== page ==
On her return to Bucharest, Romanian dictator Nicolae Ceaucescu celebrated the young champion. The country even had stamps printed with her effigy. A film, a play, numerous documentaries were made.
Nadia Comăneci was the darling of a nation. But the fairy tale ends there. The Romanian dictator made the champion a standard bearer and a prisoner.
By the end of her career in 1984, Comăneci earned less than 100 euros per month and struggled to pay her bills.
Nadia Comaneci celebrates as the scoreboard shows her perfect score Source: AFP via Getty Images
On 26 November 1989, a month before the fall of the regime, her life changed a second time. She fled Romania and the communist bloc after five days of walking in the cold and the mud.
Her escape was organised by a dishonest man who took advantage of the situation to sell his interviews at an exorbitant price. But Nadia Comăneci was finally free.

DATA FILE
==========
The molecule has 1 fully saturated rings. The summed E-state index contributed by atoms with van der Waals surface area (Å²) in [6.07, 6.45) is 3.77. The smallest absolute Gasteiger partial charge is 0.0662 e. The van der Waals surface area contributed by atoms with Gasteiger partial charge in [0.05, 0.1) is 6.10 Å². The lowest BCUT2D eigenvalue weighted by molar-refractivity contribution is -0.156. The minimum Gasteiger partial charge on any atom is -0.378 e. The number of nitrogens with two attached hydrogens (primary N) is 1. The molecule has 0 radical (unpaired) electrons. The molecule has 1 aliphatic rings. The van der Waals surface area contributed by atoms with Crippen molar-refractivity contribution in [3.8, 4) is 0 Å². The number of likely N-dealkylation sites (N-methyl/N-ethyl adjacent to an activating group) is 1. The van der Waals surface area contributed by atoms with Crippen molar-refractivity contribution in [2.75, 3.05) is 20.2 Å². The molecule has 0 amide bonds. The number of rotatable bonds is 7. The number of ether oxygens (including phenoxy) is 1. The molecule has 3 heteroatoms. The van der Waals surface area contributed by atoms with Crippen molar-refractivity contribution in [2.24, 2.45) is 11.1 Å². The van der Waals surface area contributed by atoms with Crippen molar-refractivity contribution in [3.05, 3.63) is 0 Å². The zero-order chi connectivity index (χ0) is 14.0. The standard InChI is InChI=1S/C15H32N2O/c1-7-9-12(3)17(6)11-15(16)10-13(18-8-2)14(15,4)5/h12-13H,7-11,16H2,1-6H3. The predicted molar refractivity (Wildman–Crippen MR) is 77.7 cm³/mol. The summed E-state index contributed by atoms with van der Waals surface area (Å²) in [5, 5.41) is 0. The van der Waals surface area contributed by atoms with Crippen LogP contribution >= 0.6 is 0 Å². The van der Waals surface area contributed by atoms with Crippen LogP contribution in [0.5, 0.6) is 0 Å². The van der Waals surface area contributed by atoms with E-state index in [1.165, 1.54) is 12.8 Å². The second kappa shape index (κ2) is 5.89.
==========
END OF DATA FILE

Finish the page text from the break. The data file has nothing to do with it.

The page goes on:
Welcomed as a star in New York, she went on to marry an American gymnast who she had first met in Montreal. She now travels to Romania several times a year and runs a gymnastics school for underprivileged children.
Hear Nadia Comăneci’s incredible story in this episode of .
Nadia Comăneci wanted gymnastics to change her life. It did, when at the 1976 Montreal Olympics, she became the first Olympic gymnast to receive 10 out of 10 from the judges. The image of the 14 year old standing next to a scoreboard displaying her mark of 1.00 is iconic.
New episodes of are released monthly, telling the stories of inspiring sporting heroes idolised around the world but perhaps unknown here in Australia.
Gymnastics fans can stay across all the action from the Federation Internationale de Gymnastique with the 2022 World and Challenge Cup series on SBS and SBS On Demand. .
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